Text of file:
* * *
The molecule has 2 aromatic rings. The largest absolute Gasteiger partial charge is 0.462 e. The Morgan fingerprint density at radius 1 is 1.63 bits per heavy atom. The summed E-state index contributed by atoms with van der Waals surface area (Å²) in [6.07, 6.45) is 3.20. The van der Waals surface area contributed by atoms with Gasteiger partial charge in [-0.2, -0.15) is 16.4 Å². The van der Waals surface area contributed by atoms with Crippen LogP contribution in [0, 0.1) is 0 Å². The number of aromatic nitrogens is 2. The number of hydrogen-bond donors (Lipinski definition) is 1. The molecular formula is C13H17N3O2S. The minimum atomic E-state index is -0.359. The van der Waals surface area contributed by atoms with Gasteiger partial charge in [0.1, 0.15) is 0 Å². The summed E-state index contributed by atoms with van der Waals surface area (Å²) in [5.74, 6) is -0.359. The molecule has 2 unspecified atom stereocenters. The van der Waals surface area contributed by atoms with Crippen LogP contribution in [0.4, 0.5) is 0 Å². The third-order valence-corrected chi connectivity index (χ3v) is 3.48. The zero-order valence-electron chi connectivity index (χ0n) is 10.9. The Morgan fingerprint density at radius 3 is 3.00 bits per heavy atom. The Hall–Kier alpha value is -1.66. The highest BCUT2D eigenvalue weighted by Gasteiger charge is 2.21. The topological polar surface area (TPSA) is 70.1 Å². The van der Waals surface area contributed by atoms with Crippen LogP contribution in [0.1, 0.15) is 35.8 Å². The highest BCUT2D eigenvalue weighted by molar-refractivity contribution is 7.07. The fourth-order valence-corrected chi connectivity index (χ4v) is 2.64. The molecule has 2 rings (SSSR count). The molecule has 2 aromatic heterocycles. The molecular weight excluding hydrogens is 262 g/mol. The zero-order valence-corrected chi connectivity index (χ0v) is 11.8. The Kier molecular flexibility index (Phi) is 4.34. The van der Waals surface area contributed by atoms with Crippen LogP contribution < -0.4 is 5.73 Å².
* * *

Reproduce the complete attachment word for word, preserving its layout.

The molecule has 2 aromatic rings. The largest absolute Gasteiger partial charge is 0.462 e. The Morgan fingerprint density at radius 1 is 1.63 bits per heavy atom. The summed E-state index contributed by atoms with van der Waals surface area (Å²) in [6.07, 6.45) is 3.20. The van der Waals surface area contributed by atoms with Gasteiger partial charge in [-0.2, -0.15) is 16.4 Å². The van der Waals surface area contributed by atoms with Crippen LogP contribution in [0, 0.1) is 0 Å². The number of aromatic nitrogens is 2. The number of hydrogen-bond donors (Lipinski definition) is 1. The molecular formula is C13H17N3O2S. The minimum atomic E-state index is -0.359. The van der Waals surface area contributed by atoms with Gasteiger partial charge in [0.1, 0.15) is 0 Å². The summed E-state index contributed by atoms with van der Waals surface area (Å²) in [5.74, 6) is -0.359. The molecule has 2 unspecified atom stereocenters. The van der Waals surface area contributed by atoms with Crippen LogP contribution in [0.4, 0.5) is 0 Å². The third-order valence-corrected chi connectivity index (χ3v) is 3.48. The zero-order valence-electron chi connectivity index (χ0n) is 10.9. The Morgan fingerprint density at radius 3 is 3.00 bits per heavy atom. The Hall–Kier alpha value is -1.66. The highest BCUT2D eigenvalue weighted by Gasteiger charge is 2.21. The topological polar surface area (TPSA) is 70.1 Å². The van der Waals surface area contributed by atoms with Crippen LogP contribution in [0.1, 0.15) is 35.8 Å². The highest BCUT2D eigenvalue weighted by molar-refractivity contribution is 7.07. The fourth-order valence-corrected chi connectivity index (χ4v) is 2.64. The molecule has 2 rings (SSSR count). The molecule has 2 aromatic heterocycles. The molecular weight excluding hydrogens is 262 g/mol. The zero-order valence-corrected chi connectivity index (χ0v) is 11.8. The Kier molecular flexibility index (Phi) is 4.34. The van der Waals surface area contributed by atoms with Crippen LogP contribution < -0.4 is 5.73 Å².